Pepsi’s attempt to piggyback on a social movement with the help of Kendall Jenner is only the latest tone-deaf ad to backfire miserably.
The commercial, in which Jenner ditches a photo shoot to join a street protest and then gives a Pepsi to a police officer, might have been an attempt to capitalize on a message of youth and universal harmony. That’s what Coca-Cola ( did with its iconic “Hilltop” ad in 1971, as “Mad Men” fans know. )
But “I’d Like to Teach the World to Sing” this was not.
Pepsi pulled the ad and apologized on Wednesday after it was accused of exploiting the Black Lives Matter movement. Critics noted similarities between the ad and the famous photo of leshia Evans, a protester who peacefully faced off with Louisiana police after the fatal shooting of a black man last year.
It’s only the latest doozy from Pepsi (. In 2013, Pepsi pulled a Mountain Dew ad that depicted a beaten and distraught white woman facing a police lineup of black suspects and a goat. )
And Pepsi is far from the only offender. There’s a long history of ads so tone-deaf that it’s hard to understand how they ever saw the light of day.
— Just Wednesday, Nivea, the German skin care company, pulled a deodorant ad that depicted a woman and the slogan “white is purity.” The ad was posted on Nivea’s Middle East Facebook (Tech30) page. The company ran into similar trouble in 2011, when it apologized for an ad depicting a black man and the slogan “Re-civilize Yourself.” ,
— In 2006, Sony ( launched an ad campaign in the Netherlands with the slogan )“PlayStation Portable White is Coming.” The image featured a white model grabbing a black model by the face. Sony reportedly defended the ad, which was intended to “either highlight the whiteness of the new model or contrast the black and white models.”
— A Burger King ad that appeared in Singapore in 2009 depicted a woman with her mouth open and, suggestively placed next to it, the company’s BK Super Seven Incher burger. The caption said, “It just tastes better.” In a YouTube video years later, the woman said she didn’t know her image was being used for that ad. Burger King reportedly blamed an ad agency in Singapore.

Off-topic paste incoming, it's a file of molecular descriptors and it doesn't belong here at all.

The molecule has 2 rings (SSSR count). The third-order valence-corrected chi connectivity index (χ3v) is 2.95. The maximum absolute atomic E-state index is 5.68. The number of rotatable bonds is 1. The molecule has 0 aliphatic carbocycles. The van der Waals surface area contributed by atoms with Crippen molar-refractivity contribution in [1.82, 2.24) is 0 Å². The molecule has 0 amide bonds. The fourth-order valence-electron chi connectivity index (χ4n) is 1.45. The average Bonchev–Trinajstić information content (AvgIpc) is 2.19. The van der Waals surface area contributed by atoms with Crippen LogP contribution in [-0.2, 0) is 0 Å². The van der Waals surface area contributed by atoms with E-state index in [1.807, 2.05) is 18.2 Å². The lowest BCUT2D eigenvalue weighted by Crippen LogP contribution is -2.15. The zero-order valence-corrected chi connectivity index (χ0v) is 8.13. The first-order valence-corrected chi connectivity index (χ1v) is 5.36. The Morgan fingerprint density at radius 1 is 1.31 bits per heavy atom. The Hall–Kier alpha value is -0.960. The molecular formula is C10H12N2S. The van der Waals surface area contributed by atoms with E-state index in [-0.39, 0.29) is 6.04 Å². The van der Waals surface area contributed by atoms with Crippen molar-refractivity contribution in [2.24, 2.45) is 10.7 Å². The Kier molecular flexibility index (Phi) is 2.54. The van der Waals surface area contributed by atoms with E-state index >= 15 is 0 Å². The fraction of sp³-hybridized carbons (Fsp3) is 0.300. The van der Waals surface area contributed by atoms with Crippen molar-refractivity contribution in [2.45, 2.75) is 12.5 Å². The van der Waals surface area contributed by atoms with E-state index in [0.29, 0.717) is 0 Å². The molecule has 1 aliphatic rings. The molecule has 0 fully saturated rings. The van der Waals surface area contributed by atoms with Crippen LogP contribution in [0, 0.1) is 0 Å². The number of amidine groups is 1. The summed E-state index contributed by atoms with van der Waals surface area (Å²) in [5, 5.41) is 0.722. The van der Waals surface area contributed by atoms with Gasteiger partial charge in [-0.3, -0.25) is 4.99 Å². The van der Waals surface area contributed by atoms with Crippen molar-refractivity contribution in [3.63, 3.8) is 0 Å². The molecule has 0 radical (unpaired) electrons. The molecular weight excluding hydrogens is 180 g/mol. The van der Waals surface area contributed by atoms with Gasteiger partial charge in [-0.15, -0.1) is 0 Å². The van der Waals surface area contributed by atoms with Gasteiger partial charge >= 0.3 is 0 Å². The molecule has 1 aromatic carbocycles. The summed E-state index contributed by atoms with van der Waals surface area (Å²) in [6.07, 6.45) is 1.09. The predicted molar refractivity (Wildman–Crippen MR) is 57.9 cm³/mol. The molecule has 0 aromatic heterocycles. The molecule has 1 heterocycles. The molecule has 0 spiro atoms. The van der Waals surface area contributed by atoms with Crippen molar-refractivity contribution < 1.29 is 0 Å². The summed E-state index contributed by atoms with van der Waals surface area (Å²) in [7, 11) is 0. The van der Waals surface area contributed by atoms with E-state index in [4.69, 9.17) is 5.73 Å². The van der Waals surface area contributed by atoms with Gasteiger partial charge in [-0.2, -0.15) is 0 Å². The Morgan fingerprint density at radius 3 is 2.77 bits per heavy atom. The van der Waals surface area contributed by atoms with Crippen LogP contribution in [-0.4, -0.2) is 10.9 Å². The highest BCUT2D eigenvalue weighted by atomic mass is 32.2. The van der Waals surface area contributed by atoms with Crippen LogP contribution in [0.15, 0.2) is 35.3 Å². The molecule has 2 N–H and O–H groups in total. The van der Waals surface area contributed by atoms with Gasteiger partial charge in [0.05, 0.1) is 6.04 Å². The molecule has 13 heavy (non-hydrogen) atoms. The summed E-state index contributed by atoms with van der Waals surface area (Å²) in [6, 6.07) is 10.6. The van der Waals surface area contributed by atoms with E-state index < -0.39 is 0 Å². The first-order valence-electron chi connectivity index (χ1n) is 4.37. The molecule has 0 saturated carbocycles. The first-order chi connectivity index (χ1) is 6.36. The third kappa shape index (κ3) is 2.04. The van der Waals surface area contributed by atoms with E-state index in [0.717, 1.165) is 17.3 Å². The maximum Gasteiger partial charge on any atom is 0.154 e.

— Bud Light bottles in 2015 sported the slogan “The perfect beer for removing ‘no’ from your vocabulary for the night,” part of an ad campaign called Up for Whatever. Executives for the brand, which is owned by Anheuser Busch (, later said they regretted the ad. )
— Ford ( and the ad agency WPP apologized in 2013 for a “creative exercise” submitted for an ad competition. The artwork depicted ) women tied up and gagged in the back of a Ford Figo, a car available in India. Driving the car was Silvio Berlusconi, former prime minister of Italy.
— SpaghettiOs, a product of the Campbell Soup Company, apologized in 2013 for acknowledging Pearl Harbor Day by tweeting a cartoon of a SpaghettiOs mascot waving an American flag. “We meant to pay respect, not to offend,” SpaghettiOs said in a tweet.
— DiGiorno Pizza apologized in 2014 for using the #WhyIStayed hashtag as a marketing tool without realizing that it was a reference to domestic violence. “A million apologies,” tweeted DiGiorno. “Did not read what the hashtag was about before posting.”
— Last year, a Chinese company called Qiaobi ran a detergent ad that showed an Asian woman shoving a black man into a laundry machine, then pulling out an Asian man, whom she seemed to prefer. Like the Pepsi-Jenner spot, it was vilified not only for being offensive, but for being offensively clueless.
CNNMoney (New York) First published April 5, 2017: 12:03 PM ET